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Guest: Jon Goff; Topics: Altius Space-Machines updates, new projects, commercial space, fuel depots & more. Please direct all comments and questions regarding Space Show programs/guest(s) to the Space Show blog, https://thespaceshow.wordpress.com. Comments and questions should be relevant to the specific Space Show program. Written Transcripts of Space Show programs are a violation of our copyright and are not permitted without prior written consent, even if for your own use. We do not permit the commercial use of Space Show programs or any part thereof, nor do we permit editing, YouTube clips, or clips placed on other private channels & websites. Space Show programs can be quoted, but the quote must be cited or referenced using the proper citation format. Contact The Space Show for further information. In addition, please remember that your Amazon purchases can help support The Space Show/OGLF. See www.onegiantleapfoundation.org/amazon.htm. For those listening to archives using live365.com and rating the programs, please email me as to why you assign a specific rating to the show. This will help me bring better programming to the audience.

We welcomed Jon Goff back to the show for Altius Space-Machine updates and more. Make sure you follow along with us at his website, www.altius-space.com. During the first segment of our 90 minute discussion, Jon brought us up on Altius activities since his last time as a guest on the show in March 2013. We discussed the projects listed on his website home page, Prospector, Lisa, the Robotic Manipulator, and EMBARC-2. I asked him for updates on Sticky Boom and how the new projects related to Sticky Boom. As you will hear, Jon and his team are engaged in several innovative projects. Listeners wanted to ask Jon about fuel depots so that topic contributed to both our first and second segments. Later in the first segment, Doug called to compare the Falcon Heavy with the use of depots, suggesting the Falcon Heavy would be more cost effective to LEO than using depots. This was an interesting discussion on this topic so don’t miss it. ISRU was discussed as was aerobraking coming back from the Moon.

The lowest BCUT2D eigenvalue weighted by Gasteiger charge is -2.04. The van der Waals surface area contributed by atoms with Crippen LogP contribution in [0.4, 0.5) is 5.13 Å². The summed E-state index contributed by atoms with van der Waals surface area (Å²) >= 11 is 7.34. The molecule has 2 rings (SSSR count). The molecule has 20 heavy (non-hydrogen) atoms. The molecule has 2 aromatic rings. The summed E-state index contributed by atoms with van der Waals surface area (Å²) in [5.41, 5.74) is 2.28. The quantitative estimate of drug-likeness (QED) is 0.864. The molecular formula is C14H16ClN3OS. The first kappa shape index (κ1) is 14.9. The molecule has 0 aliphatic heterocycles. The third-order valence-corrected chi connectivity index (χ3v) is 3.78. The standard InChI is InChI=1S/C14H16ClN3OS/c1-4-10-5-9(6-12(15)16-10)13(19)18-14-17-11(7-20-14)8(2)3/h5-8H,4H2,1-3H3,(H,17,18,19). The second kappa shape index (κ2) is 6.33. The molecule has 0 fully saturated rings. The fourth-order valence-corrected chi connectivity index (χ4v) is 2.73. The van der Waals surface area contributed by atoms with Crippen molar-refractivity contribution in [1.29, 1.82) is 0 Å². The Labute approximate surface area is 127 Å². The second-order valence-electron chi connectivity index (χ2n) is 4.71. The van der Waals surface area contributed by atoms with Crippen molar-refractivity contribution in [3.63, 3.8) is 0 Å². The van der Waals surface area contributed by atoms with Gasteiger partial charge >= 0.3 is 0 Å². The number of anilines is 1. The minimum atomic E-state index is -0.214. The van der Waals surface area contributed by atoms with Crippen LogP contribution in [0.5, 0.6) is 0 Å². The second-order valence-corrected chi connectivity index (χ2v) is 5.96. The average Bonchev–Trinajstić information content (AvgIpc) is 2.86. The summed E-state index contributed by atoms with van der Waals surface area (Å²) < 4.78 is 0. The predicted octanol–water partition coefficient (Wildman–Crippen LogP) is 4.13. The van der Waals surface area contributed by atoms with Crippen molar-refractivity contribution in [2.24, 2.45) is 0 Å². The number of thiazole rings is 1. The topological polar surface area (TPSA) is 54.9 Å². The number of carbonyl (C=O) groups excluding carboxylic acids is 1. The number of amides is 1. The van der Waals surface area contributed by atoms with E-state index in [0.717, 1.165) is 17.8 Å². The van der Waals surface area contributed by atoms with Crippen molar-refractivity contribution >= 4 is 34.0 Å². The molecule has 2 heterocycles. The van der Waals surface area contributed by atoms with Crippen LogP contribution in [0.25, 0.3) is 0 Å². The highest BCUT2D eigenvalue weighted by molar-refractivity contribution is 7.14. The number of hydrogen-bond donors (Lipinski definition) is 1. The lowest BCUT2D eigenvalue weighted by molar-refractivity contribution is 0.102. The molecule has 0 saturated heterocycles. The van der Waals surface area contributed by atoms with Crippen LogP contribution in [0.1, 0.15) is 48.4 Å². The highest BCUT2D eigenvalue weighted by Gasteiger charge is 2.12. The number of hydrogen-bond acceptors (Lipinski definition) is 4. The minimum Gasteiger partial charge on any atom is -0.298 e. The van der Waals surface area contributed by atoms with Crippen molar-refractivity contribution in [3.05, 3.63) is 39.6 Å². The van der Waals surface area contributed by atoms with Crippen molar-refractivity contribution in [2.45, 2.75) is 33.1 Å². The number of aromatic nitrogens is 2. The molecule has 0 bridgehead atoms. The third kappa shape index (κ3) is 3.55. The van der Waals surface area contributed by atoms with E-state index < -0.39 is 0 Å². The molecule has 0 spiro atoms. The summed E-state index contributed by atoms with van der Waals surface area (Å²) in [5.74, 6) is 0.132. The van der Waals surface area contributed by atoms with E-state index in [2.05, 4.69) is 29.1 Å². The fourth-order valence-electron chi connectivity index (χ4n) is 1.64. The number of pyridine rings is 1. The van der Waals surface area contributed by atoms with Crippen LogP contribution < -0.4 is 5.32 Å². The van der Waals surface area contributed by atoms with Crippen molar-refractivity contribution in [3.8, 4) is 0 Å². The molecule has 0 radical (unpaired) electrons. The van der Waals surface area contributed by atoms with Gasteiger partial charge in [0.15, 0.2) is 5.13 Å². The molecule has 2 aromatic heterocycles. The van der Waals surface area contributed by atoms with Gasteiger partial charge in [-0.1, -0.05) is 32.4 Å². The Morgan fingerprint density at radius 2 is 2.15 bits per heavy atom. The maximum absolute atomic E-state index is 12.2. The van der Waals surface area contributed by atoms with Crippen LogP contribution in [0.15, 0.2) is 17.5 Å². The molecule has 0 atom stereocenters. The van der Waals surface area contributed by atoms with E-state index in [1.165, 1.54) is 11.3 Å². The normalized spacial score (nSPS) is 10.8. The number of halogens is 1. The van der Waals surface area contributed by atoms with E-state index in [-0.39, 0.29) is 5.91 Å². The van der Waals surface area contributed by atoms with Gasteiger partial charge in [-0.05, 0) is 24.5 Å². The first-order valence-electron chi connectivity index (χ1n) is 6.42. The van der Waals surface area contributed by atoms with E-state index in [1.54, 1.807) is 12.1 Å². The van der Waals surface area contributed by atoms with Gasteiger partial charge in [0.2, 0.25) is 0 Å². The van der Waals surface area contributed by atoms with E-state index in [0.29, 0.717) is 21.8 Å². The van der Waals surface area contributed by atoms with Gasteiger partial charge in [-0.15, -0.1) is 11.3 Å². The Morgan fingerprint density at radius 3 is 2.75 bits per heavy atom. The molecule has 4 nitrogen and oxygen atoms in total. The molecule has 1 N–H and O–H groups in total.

In the second segment, Joe had the lead off question asking Jon if they were planning to engage in cubesats and Earth-imaging. Jon’s reply included a discussion of his Big Vision concept for his company and how he wants to contribute to the space industry. Carl in Tucson asked Jon about using Sticky Boom or one of other concepts to get rid of LEO space debris. Following that discussion, Jon told us about his Private Placement plans for his MAGE (Mechanical Assistant for Glovebox Experiments) project, where Altius is trying to adapt some COTS robotics and 3d vision solutions for use inside the Microgravity Science Glovebox on the ISS, and on the 3DOF STEM Arm testbed that they wanted to use for testing various Sticky Boom capture mechanisms on an air-bearing table. Another listener asked Jon about building launch vehicles for cubesats. Wayne asked about SBIRs, exceptions for those from outside the U.S. and foreign government funds for companies like Altius. As we were nearing an end to our program, I asked Jon for his five year forecast for the cubesat industry, then the same for his company. Jon had much to say on this topic, including talking about ADS-B ground stations, SpaceX, One Web, smallsats beyond LEO into MEO and GEO. As we were ending, Harry asked how independent Jon was from NASA policy, the administrator, etc. We concluded our discussion with Jon mentioning possible future hiring needs and his thoughts on having started up his own business five years ago.

Please post your comments/questions on TSS blog above. You can reach Jon through his website, me, or the private placement address he gave out on air.

Dan Adamo, Sunday, 6-7-15 June 6, 2015

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Dan Adamo, Sunday, 6-7-15

http://archived.thespaceshow.com/shows/2488-BWB-2015-06-07.mp3

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Guest:  Dan Adamo.  Topics: Mars human spaceflight, robotic exploration, space policy, heavy lift economics, and much more.  Please direct all comments and questions regarding Space Show programs/guest(s) to the Space Show blog, https://thespaceshow.wordpress.com.  Comments and questions should be relevant to the specific Space Show program. Written Transcripts of Space Show programs are a violation of our copyright and are not permitted without prior written consent, even if for your own use. We do not permit the commercial use of Space Show programs or any part thereof, nor do we permit editing, YouTube clips, or clips placed on other private channels & websites. Space Show programs can be quoted, but the quote must be cited or referenced using the proper citation format. Contact The Space Show for further information. In addition, please remember that your Amazon purchases can help support The Space Show/OGLF. See www.onegiantleapfoundation.org/amazon.htm.  For those listening to archives using live365.com and rating the programs, please email me as to why you assign a specific rating to the show. This will help me bring better programming to the audience.